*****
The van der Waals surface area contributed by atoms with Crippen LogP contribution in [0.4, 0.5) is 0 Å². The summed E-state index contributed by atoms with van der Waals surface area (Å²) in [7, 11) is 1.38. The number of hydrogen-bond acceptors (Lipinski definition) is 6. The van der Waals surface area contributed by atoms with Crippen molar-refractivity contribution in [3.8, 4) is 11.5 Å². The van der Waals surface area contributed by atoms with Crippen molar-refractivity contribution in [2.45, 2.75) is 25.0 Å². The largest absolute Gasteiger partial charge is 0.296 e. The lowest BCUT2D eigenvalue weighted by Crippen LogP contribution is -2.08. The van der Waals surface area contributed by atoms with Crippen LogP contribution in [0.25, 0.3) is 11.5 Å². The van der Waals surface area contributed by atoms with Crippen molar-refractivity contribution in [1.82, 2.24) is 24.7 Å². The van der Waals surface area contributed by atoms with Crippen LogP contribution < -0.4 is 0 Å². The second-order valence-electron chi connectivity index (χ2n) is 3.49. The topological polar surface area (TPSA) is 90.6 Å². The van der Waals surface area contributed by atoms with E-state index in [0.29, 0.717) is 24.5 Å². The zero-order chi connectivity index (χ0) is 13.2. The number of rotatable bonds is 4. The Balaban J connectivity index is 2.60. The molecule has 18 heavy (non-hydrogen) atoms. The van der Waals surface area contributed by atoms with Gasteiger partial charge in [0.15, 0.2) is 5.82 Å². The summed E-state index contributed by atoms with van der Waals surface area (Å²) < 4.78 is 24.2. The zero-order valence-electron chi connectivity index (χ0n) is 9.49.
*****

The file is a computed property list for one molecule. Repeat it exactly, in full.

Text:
The van der Waals surface area contributed by atoms with Crippen LogP contribution in [0.4, 0.5) is 0 Å². The summed E-state index contributed by atoms with van der Waals surface area (Å²) in [7, 11) is 1.38. The number of hydrogen-bond acceptors (Lipinski definition) is 6. The van der Waals surface area contributed by atoms with Crippen molar-refractivity contribution in [3.8, 4) is 11.5 Å². The van der Waals surface area contributed by atoms with Crippen molar-refractivity contribution in [2.45, 2.75) is 25.0 Å². The largest absolute Gasteiger partial charge is 0.296 e. The lowest BCUT2D eigenvalue weighted by Crippen LogP contribution is -2.08. The van der Waals surface area contributed by atoms with Crippen LogP contribution in [0.25, 0.3) is 11.5 Å². The van der Waals surface area contributed by atoms with Crippen molar-refractivity contribution in [1.82, 2.24) is 24.7 Å². The van der Waals surface area contributed by atoms with Crippen LogP contribution < -0.4 is 0 Å². The second-order valence-electron chi connectivity index (χ2n) is 3.49. The topological polar surface area (TPSA) is 90.6 Å². The van der Waals surface area contributed by atoms with E-state index in [0.29, 0.717) is 24.5 Å². The zero-order chi connectivity index (χ0) is 13.2. The number of rotatable bonds is 4. The Balaban J connectivity index is 2.60. The molecule has 18 heavy (non-hydrogen) atoms. The van der Waals surface area contributed by atoms with Gasteiger partial charge in [0.15, 0.2) is 5.82 Å². The summed E-state index contributed by atoms with van der Waals surface area (Å²) < 4.78 is 24.2. The zero-order valence-electron chi connectivity index (χ0n) is 9.49.